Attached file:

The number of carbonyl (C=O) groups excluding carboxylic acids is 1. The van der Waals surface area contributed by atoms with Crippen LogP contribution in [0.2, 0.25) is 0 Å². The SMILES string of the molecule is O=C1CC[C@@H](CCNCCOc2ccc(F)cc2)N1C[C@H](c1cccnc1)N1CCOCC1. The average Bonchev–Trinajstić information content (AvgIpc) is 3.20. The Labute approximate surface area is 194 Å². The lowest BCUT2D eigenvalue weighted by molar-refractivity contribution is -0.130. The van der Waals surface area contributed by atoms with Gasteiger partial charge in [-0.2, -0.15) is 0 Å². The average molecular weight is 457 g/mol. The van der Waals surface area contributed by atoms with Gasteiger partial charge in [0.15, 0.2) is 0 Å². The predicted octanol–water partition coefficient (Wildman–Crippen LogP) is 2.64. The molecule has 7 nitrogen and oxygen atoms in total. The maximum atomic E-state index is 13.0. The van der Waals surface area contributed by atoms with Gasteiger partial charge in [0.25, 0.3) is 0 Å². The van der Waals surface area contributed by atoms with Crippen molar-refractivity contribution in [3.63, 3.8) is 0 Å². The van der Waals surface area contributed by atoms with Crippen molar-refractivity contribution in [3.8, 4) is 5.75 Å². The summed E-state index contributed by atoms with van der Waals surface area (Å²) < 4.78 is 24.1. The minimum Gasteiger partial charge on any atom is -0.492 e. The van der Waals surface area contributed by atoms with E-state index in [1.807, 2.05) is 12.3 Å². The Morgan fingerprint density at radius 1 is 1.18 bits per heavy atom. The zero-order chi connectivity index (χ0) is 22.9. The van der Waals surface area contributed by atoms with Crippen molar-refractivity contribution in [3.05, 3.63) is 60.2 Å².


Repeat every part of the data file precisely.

The number of carbonyl (C=O) groups excluding carboxylic acids is 1. The van der Waals surface area contributed by atoms with Crippen LogP contribution in [0.2, 0.25) is 0 Å². The SMILES string of the molecule is O=C1CC[C@@H](CCNCCOc2ccc(F)cc2)N1C[C@H](c1cccnc1)N1CCOCC1. The average Bonchev–Trinajstić information content (AvgIpc) is 3.20. The Labute approximate surface area is 194 Å². The lowest BCUT2D eigenvalue weighted by molar-refractivity contribution is -0.130. The van der Waals surface area contributed by atoms with Gasteiger partial charge in [-0.2, -0.15) is 0 Å². The average molecular weight is 457 g/mol. The van der Waals surface area contributed by atoms with Gasteiger partial charge in [0.15, 0.2) is 0 Å². The predicted octanol–water partition coefficient (Wildman–Crippen LogP) is 2.64. The molecule has 7 nitrogen and oxygen atoms in total. The maximum atomic E-state index is 13.0. The van der Waals surface area contributed by atoms with Gasteiger partial charge in [0.25, 0.3) is 0 Å². The van der Waals surface area contributed by atoms with Crippen molar-refractivity contribution in [3.63, 3.8) is 0 Å². The van der Waals surface area contributed by atoms with Crippen molar-refractivity contribution in [3.8, 4) is 5.75 Å². The summed E-state index contributed by atoms with van der Waals surface area (Å²) < 4.78 is 24.1. The minimum Gasteiger partial charge on any atom is -0.492 e. The van der Waals surface area contributed by atoms with E-state index in [1.807, 2.05) is 12.3 Å². The Morgan fingerprint density at radius 1 is 1.18 bits per heavy atom. The zero-order chi connectivity index (χ0) is 22.9. The van der Waals surface area contributed by atoms with Crippen molar-refractivity contribution in [3.05, 3.63) is 60.2 Å².